Keeping your felines indoors—no matter what their color—is the safest way to celebrate October 31st.
When October comes around, stores are filled with Halloween paraphernalia, pumpkins. While black cats remain a popular decoration to celebrate the holiday, many animal shelters are extremely cautious and refuse to adopt out black cats.
Why? For safety reasons; the shelters are protecting their black cats from anyone who might want to practice bizarre (and lethal to cats) rituals or think Halloween is the perfect time to mischievously scare, harm or hurt cats.
Conversely, there are shelters that think torturing cats around Halloween is simply an urban legend. Some, in fact, go the extra mile and promote black cat adoptions during the Halloween season, highlighting just how awesome black cats are and dispelling the many myths that have haunted black cats for centuries.
I personally agree with a veil of extra protection around Halloween. If you want to promote black cats, planning special events on or around Black Cat Day on November 17 is the way to go.
It’s not just a matter of not adopting black cats around Halloween, it’s also a matter of being prudent and protecting your own cats, too. Cats who are allowed outdoors are equally susceptible to being snatched.
While Halloween is without doubt the most popular event on the pet calendar. It’s all about dressing up and trick-or-treating. In all honestly, this is more of a dog thing; cats for the most part don’t like dressing up. They might wear an outfit long enough for a quick photo opportunity but that’s about it.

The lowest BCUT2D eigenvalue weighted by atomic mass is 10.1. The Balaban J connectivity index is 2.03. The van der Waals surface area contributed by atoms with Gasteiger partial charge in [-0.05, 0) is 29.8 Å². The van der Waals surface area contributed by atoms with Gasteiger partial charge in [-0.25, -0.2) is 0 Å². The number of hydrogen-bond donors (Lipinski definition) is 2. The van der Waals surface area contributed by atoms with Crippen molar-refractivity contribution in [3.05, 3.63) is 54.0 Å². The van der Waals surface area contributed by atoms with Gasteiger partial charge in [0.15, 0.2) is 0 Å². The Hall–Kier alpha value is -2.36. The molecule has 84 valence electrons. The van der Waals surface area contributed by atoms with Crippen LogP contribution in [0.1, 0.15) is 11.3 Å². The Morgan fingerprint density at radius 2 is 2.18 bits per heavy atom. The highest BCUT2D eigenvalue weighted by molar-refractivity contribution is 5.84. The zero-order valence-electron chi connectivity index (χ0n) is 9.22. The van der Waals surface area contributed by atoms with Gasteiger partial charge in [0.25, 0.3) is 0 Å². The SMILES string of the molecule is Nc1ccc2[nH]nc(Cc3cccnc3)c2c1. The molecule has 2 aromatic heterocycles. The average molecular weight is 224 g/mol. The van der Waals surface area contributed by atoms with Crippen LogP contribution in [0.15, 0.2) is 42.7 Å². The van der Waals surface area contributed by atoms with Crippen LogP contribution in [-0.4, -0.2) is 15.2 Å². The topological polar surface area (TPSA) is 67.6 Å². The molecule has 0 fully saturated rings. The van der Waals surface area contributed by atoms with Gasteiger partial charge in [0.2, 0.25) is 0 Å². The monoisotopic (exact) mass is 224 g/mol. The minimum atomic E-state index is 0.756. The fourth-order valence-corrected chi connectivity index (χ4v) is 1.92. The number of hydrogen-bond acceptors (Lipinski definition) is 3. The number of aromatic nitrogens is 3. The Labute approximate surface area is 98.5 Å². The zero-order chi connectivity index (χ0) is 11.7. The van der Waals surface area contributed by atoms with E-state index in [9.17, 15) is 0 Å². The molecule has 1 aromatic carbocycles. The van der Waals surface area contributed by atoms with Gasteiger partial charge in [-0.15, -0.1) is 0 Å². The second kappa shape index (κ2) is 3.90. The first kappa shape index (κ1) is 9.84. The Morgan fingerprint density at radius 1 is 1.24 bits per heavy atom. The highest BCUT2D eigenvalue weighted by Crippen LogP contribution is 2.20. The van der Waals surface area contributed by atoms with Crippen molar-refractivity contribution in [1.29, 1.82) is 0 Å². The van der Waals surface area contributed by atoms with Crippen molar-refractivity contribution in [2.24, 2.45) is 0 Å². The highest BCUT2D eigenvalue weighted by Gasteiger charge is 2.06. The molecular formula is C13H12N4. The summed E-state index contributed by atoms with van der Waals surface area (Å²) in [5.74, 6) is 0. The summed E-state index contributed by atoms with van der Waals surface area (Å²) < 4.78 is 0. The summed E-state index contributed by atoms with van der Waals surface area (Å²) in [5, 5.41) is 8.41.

There others thing to take into account with regard to all cats around this holiday, such as making sure they don’t get hold of a candy stash. Even though this is also primarily a dog “thing,” cats have been known to curiously investigate a sweet stash, too.
If you live in a neighborhood with a lot of trick-or-treaters—meaning your front door is going to be opening and closing a lot—it’s a really good idea to lock up your cats in one room of your home and make it self-contained by placing their food, water and litterbox in there. This way, you will have peace of mind that they will not be able to escape when your back is turned. In addition, other dogs showing up on your doorstep won’t be able to spook them!
If your feline does get stressed easily, consider putting a calming collar on her a couple of days before Halloween so that it is fully effective when the doorbell starts ringing. Installing a pheromone spray in rooms of your home your cat frequents is another way of keeping her feeling peaceful and serene.
Even if your cat doesn’t really care about Halloween, you can still spoil her by buying her some new-flavored treats. In my home, freeze-dried chicken or fish is a celebration in itself.
Finally, if you have bi-petual household, you can show your dog she’s special, too, by baking her some homemade cookies. Remember to use cookie cutters shaped like bones, bats, witches and—okay—cats.
About the Author: Sandy Robins is the 2013 winner of the “Excellence in Journalism and Outstanding Contribution to the Pet Industry Award.” Her work appears on many of the country’s leading pet platforms, such as MSNBC.com, MSN.com and TODAYShow.com. She is a regular contributor and columnist in multiple national and international publications, including Cat Fancy, as well as the author of the award-winning books “Fabulous Felines: Health and Beauty Secrets for the Pampered Cat” and “For The Love of Cats.” Learn more about Sandy on her website or Facebook page. #welovecats